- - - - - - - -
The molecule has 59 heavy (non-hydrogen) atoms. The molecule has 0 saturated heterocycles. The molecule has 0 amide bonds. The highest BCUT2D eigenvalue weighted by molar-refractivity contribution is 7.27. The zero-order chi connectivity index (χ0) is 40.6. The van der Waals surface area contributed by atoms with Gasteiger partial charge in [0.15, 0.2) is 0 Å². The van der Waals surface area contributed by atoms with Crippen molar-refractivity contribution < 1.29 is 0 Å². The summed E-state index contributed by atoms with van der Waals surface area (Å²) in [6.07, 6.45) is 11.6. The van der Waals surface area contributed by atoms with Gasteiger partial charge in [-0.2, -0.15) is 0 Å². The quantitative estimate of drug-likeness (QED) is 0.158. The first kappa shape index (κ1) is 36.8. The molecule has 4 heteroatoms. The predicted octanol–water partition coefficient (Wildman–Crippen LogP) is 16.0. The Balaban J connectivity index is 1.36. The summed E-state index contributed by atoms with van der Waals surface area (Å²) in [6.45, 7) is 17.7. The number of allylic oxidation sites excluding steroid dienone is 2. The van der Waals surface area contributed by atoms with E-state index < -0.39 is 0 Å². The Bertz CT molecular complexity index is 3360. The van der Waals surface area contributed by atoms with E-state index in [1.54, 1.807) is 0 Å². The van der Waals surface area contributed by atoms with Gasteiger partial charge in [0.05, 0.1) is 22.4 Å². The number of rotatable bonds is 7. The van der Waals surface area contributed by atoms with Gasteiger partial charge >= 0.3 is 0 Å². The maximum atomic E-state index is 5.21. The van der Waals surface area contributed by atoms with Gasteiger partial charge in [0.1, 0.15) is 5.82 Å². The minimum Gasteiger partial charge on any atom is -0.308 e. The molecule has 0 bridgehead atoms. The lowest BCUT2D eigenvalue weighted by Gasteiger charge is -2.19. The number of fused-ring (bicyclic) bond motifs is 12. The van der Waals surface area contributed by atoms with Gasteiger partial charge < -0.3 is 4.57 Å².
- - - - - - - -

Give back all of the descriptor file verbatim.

The molecule has 59 heavy (non-hydrogen) atoms. The molecule has 0 saturated heterocycles. The molecule has 0 amide bonds. The highest BCUT2D eigenvalue weighted by molar-refractivity contribution is 7.27. The zero-order chi connectivity index (χ0) is 40.6. The van der Waals surface area contributed by atoms with Gasteiger partial charge in [0.15, 0.2) is 0 Å². The van der Waals surface area contributed by atoms with Crippen molar-refractivity contribution < 1.29 is 0 Å². The summed E-state index contributed by atoms with van der Waals surface area (Å²) in [6.07, 6.45) is 11.6. The van der Waals surface area contributed by atoms with Gasteiger partial charge in [-0.2, -0.15) is 0 Å². The quantitative estimate of drug-likeness (QED) is 0.158. The first kappa shape index (κ1) is 36.8. The molecule has 4 heteroatoms. The predicted octanol–water partition coefficient (Wildman–Crippen LogP) is 16.0. The Balaban J connectivity index is 1.36. The summed E-state index contributed by atoms with van der Waals surface area (Å²) in [6.45, 7) is 17.7. The number of allylic oxidation sites excluding steroid dienone is 2. The van der Waals surface area contributed by atoms with E-state index < -0.39 is 0 Å². The Bertz CT molecular complexity index is 3360. The van der Waals surface area contributed by atoms with E-state index in [1.54, 1.807) is 0 Å². The van der Waals surface area contributed by atoms with Gasteiger partial charge in [0.05, 0.1) is 22.4 Å². The number of rotatable bonds is 7. The van der Waals surface area contributed by atoms with Gasteiger partial charge >= 0.3 is 0 Å². The maximum atomic E-state index is 5.21. The van der Waals surface area contributed by atoms with Gasteiger partial charge in [0.1, 0.15) is 5.82 Å². The minimum Gasteiger partial charge on any atom is -0.308 e. The molecule has 0 bridgehead atoms. The lowest BCUT2D eigenvalue weighted by Gasteiger charge is -2.19. The number of fused-ring (bicyclic) bond motifs is 12. The van der Waals surface area contributed by atoms with Gasteiger partial charge < -0.3 is 4.57 Å².